Monday, 2 July 2012

The Classics Club: The Lifted Veil

After having read many of the more known works of George Eliot, I felt it was time to read her lesser known ones as well.  For my Classics Club, then, I wanted to read The Lifted Veil, and see how it compared to the other works.

I was surprised, to say the least. This is a story of Latimer, who has the unusual gift (curse?) of foreseeing the future as well as "eavesdropping" on other people's thoughts.  The story borders on science fiction, and it was not how I came to know and regard Eliot's style.

This change is style was what probably took me aback.  I could imagine suspense and a lot of tension in such a tale, especially given the circumstances of Latimer's life.  But what I found instead, were long paragraphs full of adjectives and descriptions - that would be perfect for one of Eliot's usual works - but which took all the interest away from the core story of the Lifted Veil.

Latimer is a younger son, and as such he has no way of escape:  He has to study science, which comes in stark contrast with his poetic sensitivity:
"I had no desire to be this improved man; I was glad of the running water... I did not want to know why it ran; I had perfect confidence that there were good reasons for what was so very beautiful..."

His troubled relationship with his older brother, his condescending father, the phrenologist who discovers the deficiencies in his cranium (...), all these elements could be exploited to showcase the background of why the only route of escape for Latimer could be his psychic gifts.  

Instead, Latimer engages in a very long narration, explaining why he feels uncomfortable in this situation, as he gets to see reality as it is - not as other humans who like to believe what they hope for.  He describes his first visions in great detail, but I could not feel the effect these must have had on his psyche.  The descriptions, his reactions and the understanding that he will forever have a different perception of the world, all this I missed from this novel.  The result was that I did not entirely believe in these visions...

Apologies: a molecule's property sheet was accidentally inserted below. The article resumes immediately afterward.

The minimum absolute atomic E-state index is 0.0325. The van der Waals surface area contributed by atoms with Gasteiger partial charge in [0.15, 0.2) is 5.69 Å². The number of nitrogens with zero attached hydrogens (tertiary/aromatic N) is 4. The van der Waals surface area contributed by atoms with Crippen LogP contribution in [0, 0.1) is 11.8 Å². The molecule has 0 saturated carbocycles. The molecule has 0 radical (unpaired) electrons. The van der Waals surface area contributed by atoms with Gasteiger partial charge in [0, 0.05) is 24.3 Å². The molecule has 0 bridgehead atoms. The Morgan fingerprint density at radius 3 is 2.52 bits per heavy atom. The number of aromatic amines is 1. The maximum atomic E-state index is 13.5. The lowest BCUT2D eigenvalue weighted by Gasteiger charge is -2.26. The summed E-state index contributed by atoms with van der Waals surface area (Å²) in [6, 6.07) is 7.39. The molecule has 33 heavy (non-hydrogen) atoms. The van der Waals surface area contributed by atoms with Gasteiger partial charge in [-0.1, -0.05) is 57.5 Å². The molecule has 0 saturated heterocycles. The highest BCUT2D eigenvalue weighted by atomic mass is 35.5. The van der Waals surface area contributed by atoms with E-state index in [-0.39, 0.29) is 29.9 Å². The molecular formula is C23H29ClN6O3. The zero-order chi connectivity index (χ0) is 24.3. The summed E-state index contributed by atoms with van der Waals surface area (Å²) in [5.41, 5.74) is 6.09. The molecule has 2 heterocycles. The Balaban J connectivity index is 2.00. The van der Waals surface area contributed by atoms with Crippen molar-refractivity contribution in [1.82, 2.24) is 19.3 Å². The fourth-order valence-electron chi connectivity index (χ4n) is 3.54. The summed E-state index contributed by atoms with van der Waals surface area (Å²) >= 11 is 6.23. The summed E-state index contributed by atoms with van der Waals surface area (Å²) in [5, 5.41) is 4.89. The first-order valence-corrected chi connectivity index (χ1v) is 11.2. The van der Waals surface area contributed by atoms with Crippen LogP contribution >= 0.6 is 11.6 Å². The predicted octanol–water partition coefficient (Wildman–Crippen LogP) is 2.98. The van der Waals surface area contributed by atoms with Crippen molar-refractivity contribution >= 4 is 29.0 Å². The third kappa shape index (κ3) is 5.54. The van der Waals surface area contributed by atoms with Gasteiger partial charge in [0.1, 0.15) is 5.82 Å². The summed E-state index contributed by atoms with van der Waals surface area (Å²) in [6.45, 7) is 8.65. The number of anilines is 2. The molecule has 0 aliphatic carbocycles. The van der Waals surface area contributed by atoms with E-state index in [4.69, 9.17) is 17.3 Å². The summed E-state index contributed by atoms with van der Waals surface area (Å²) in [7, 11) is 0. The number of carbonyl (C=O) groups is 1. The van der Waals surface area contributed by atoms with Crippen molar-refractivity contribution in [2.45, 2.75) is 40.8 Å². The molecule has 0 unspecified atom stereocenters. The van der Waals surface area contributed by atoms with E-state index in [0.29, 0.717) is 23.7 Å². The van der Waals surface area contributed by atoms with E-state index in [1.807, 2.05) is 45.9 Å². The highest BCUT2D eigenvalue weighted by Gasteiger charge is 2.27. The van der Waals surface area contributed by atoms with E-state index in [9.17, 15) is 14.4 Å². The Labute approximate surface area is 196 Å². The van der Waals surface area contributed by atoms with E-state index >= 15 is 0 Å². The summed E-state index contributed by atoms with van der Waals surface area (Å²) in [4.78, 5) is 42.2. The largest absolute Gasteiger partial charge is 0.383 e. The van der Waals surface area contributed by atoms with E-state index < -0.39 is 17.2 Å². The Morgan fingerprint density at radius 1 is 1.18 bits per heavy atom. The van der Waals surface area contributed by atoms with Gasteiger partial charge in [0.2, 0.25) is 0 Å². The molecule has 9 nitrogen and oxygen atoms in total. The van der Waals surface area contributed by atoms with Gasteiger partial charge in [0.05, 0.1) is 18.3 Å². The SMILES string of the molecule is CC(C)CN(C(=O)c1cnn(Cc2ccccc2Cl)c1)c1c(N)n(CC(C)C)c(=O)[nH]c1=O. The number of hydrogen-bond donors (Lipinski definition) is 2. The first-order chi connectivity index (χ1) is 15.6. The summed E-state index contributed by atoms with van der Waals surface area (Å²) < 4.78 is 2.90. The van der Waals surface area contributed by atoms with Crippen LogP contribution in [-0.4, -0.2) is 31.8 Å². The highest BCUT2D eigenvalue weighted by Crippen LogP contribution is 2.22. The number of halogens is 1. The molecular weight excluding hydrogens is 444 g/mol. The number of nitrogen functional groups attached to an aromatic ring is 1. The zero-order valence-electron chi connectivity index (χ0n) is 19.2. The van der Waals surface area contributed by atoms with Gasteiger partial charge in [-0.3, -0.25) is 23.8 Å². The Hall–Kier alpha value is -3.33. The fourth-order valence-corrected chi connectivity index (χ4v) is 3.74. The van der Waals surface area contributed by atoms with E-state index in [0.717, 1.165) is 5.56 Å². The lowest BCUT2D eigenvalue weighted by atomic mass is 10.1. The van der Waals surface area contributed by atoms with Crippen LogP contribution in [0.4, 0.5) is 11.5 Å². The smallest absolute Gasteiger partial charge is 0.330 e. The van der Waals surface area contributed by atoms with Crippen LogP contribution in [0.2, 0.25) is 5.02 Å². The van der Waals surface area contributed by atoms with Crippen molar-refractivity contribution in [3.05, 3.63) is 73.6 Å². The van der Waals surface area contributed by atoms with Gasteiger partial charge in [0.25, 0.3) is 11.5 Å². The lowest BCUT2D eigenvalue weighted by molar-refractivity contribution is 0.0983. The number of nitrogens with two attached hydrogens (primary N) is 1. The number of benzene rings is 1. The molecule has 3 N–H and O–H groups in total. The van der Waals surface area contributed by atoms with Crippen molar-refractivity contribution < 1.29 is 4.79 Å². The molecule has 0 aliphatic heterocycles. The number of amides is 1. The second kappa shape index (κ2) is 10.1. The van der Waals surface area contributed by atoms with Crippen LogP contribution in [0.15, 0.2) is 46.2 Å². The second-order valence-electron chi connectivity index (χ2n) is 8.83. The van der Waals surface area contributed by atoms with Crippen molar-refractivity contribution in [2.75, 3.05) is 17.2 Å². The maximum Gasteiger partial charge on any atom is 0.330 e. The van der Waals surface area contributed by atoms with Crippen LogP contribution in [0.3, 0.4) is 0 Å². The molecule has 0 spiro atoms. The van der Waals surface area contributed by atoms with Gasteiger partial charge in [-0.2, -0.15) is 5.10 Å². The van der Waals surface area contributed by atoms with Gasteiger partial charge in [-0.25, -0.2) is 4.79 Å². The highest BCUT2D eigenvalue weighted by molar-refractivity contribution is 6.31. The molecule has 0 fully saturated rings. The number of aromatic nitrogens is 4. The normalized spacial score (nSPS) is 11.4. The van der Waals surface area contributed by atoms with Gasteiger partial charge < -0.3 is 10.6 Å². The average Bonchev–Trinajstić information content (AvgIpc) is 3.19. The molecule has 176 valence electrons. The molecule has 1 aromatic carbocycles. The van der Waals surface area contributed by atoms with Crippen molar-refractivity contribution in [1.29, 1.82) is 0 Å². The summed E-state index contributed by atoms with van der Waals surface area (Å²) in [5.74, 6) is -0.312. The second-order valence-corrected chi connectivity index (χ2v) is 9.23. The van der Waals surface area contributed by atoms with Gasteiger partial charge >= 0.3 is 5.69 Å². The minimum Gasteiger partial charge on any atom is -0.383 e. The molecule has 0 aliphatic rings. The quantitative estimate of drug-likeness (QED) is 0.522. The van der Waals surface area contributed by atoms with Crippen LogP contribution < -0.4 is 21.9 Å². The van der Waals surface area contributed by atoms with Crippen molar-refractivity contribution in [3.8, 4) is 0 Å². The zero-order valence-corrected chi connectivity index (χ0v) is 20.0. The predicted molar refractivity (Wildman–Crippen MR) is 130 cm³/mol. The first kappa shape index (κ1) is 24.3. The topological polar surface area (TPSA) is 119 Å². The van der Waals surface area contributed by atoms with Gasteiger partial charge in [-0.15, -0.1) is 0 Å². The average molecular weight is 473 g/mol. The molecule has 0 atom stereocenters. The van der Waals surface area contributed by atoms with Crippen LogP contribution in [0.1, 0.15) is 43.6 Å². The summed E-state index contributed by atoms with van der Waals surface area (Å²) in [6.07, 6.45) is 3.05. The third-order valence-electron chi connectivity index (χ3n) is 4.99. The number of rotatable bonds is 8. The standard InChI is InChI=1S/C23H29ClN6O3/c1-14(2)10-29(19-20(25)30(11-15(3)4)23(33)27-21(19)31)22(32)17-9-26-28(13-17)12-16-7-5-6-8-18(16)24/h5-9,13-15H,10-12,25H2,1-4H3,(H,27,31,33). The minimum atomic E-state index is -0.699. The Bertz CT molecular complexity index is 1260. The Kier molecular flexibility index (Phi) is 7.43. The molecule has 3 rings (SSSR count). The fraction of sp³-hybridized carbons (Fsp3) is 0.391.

He enjoys a mystery he cannot understand, and the ultimate mystery proves to be his brother's bride-to-be, Bertha.  She will eventually become Latimer's wife, and shortly thereafter, the veil is lifted:  Latimer sees her genuine character:
"I saw that the darkness had hidden no landscape from me, but only a blank prosaic wall:  from that evening on and in the sickening years that followed, I saw all around the narrow room of this woman's soul..."

It all goes downhill from then on.  Bertha's plan of killing him backfires when her maid is resurrected from the dead, only to expose her secret:
"You mean to poison your husband ... the poison is in the black cabinet ... I got it for you ... you laughed at me, and told lies about me behind my back, to make me disgusting ... because you were jealous ... are you sorry now?"

Bertha and Latimer separate, and he slowly shrinks away from society, lest he regains his gift for uncovering all the poisonous thoughts. The novel ends where it begins:  shortly before Latimer dies.  He has intended this story to explain his life before he vision of his death comes true.  

For me, this novel proved to be a surprise and a tiny disappointment from what I could see the potential was.  What I can take from this novel is Eliot's courage to try her pen in Gothic-style writing, and her interest in "unusual" sciences, like phrenology (at its height at that point), clairvoyance, but also describing in utmost detail a blood transfusion that brings the dead back to life...  More importantly, however, I take the importance to be able to lift the veil and have the courage to face reality around me...  


  1. I had the same impression - that this was an idea with a lot of potential, but that it didn't entirely work out.

    1. True - at least she experimented...




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